Vietjet CEO an Asian economy transformer
CEO of Vietjet Air Nguyen Thi Phuong Thao. Photo by Reuters/Kham.
Thao, 50, one of the richest in Vietnam by stock market assets, ranked second in the "Supply Chain" category after CEO and founder of ride hailing firm Grab, Tan Hooi Ling, in a listing released Saturday by the American news site.
Many Asian tycoons are featured in the category including Lee Seow Hiang, CEO of Singapore’s Changi Airport, Tony Fernandes, CEO of Malaysian budget carrier AirAsia and Ichiro Kawanabe, CEO of Japanese taxi company JapanTaxi.
The list of 100 figures that changed the Asian economy covers 10 categories: consumer tech, energy, enterprise tech, finance, healthcare, investing, manufacturing, media and advertising, retail and supply chain. Ten people were selected under each category, including executives from global companies, startup founders, product and technology strategists, and industry activists.
"As Vietnam’s first female self-made billionaire, Nguyen Thi Phuong Thao is used to doing things differently," Business Insider wrote.
Thao has done business in Vietnam and abroad in many fields, including finance, banking, aviation, real estate, and retail.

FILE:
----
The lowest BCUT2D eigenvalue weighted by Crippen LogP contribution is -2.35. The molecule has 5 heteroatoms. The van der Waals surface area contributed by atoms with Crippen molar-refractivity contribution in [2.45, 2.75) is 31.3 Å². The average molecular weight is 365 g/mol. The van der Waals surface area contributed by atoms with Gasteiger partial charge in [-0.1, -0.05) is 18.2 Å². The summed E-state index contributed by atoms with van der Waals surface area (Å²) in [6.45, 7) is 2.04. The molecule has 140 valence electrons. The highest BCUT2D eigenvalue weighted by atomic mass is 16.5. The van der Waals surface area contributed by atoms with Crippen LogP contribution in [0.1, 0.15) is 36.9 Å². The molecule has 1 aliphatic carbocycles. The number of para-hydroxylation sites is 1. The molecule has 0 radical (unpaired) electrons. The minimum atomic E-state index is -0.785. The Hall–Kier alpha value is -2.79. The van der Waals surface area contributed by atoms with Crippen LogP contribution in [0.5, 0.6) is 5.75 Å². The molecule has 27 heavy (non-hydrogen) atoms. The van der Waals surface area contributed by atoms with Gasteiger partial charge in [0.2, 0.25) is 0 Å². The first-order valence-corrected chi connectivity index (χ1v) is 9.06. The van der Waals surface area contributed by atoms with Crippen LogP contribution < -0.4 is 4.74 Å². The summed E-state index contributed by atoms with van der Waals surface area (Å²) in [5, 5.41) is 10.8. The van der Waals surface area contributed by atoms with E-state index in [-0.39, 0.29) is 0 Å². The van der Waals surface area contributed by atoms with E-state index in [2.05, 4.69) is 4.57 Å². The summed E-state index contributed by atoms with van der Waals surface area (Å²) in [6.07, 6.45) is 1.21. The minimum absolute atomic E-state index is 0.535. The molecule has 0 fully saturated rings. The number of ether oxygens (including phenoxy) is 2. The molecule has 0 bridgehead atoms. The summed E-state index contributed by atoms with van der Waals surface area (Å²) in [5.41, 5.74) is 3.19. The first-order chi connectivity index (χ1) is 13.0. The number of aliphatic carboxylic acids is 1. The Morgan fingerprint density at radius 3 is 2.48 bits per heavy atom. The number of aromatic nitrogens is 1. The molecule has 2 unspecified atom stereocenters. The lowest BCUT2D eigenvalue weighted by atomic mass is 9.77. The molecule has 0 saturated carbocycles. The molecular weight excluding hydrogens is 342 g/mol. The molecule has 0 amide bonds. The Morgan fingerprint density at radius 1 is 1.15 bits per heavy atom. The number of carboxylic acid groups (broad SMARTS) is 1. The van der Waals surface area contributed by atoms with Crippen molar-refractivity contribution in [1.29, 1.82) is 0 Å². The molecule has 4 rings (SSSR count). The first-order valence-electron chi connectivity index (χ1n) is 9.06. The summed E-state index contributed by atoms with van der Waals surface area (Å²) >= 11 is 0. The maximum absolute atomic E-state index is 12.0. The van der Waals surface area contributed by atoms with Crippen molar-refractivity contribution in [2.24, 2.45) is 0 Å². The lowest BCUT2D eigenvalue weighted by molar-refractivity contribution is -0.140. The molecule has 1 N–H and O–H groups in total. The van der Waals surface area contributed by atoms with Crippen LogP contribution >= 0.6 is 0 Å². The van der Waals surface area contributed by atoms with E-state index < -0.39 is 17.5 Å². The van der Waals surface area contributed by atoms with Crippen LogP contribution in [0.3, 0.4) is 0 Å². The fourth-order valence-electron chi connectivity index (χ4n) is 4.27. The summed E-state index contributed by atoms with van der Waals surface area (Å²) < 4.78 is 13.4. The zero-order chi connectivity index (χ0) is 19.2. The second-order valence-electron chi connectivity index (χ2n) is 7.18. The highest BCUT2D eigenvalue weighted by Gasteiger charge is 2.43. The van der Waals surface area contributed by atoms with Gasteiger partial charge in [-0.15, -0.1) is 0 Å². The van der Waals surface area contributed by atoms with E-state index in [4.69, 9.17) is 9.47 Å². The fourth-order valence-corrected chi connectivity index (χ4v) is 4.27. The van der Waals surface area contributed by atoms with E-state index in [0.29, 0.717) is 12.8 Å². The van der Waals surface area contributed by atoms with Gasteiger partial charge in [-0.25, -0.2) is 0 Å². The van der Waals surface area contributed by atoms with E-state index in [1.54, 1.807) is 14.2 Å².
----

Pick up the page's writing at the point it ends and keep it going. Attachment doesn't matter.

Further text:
She launched Vietjet in 2011. The airline now leads the domestic market with a 45 percent share. It operates 385 flights daily within Vietnam and to Japan, Hong Kong, South Korea, Taiwan, Singapore, mainland China, Thailand, Myanmar, and Malaysia.
The carrier launched its IPO on the Ho Chi Minh City Stock Exchange in February 2017, becoming the first airline in Vietnam to list publicly.
Vietjet targets a pre-tax profit of VND100 billion ($4.3 million) for 2020, a drop of 98 percent from last year, due to coronavirus impacts. The airline has also lowered its revenue target for the year by 29 percent to VND36 trillion ($1.54 billion), it said in a statement.
Vietjet’s revenue in the first six months fell 50 percent year-on-year to VND12.2 trillion as most flights were suspended over the Covid-19 pandemic.
Last year, Thao ranked 52nd among the world’s 100 most powerful women in a listing by American magazine Forbes.
In 2018, she became the first Vietnamese to appear on a list of 50 business game changers compiled by Bloomberg.